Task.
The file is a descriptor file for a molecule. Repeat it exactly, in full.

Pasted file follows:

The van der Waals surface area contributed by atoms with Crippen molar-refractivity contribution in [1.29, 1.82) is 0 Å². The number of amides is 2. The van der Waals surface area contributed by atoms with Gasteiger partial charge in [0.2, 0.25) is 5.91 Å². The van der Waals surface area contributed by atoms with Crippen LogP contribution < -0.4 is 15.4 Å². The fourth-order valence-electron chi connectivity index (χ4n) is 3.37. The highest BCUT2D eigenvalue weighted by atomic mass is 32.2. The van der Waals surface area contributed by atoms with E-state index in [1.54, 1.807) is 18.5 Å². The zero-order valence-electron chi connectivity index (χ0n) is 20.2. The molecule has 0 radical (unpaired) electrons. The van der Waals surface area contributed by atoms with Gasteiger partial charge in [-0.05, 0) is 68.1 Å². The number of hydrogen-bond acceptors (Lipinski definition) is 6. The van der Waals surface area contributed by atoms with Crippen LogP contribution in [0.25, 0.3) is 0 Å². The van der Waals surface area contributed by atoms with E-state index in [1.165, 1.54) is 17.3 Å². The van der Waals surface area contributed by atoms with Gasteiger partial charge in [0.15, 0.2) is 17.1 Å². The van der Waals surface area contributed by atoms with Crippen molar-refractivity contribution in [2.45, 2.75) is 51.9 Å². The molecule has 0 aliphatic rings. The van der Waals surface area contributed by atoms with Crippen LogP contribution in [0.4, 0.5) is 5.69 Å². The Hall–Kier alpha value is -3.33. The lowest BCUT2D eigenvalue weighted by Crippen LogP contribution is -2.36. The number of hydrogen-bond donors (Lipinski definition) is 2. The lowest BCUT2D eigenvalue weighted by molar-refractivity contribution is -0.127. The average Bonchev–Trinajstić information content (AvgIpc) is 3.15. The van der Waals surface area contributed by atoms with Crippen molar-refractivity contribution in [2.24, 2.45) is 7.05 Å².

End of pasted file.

The van der Waals surface area contributed by atoms with Crippen molar-refractivity contribution in [1.29, 1.82) is 0 Å². The number of amides is 2. The van der Waals surface area contributed by atoms with Gasteiger partial charge in [0.2, 0.25) is 5.91 Å². The van der Waals surface area contributed by atoms with Crippen LogP contribution < -0.4 is 15.4 Å². The fourth-order valence-electron chi connectivity index (χ4n) is 3.37. The highest BCUT2D eigenvalue weighted by atomic mass is 32.2. The van der Waals surface area contributed by atoms with E-state index in [1.54, 1.807) is 18.5 Å². The zero-order valence-electron chi connectivity index (χ0n) is 20.2. The molecule has 0 radical (unpaired) electrons. The van der Waals surface area contributed by atoms with Gasteiger partial charge in [-0.05, 0) is 68.1 Å². The number of hydrogen-bond acceptors (Lipinski definition) is 6. The van der Waals surface area contributed by atoms with Crippen LogP contribution in [0.25, 0.3) is 0 Å². The van der Waals surface area contributed by atoms with E-state index in [1.165, 1.54) is 17.3 Å². The van der Waals surface area contributed by atoms with Gasteiger partial charge in [0.15, 0.2) is 17.1 Å². The van der Waals surface area contributed by atoms with Crippen molar-refractivity contribution in [2.45, 2.75) is 51.9 Å². The molecule has 0 aliphatic rings. The van der Waals surface area contributed by atoms with Crippen LogP contribution in [0.4, 0.5) is 5.69 Å². The Hall–Kier alpha value is -3.33. The lowest BCUT2D eigenvalue weighted by Crippen LogP contribution is -2.36. The number of hydrogen-bond donors (Lipinski definition) is 2. The lowest BCUT2D eigenvalue weighted by molar-refractivity contribution is -0.127. The average Bonchev–Trinajstić information content (AvgIpc) is 3.15. The van der Waals surface area contributed by atoms with Crippen molar-refractivity contribution in [2.24, 2.45) is 7.05 Å².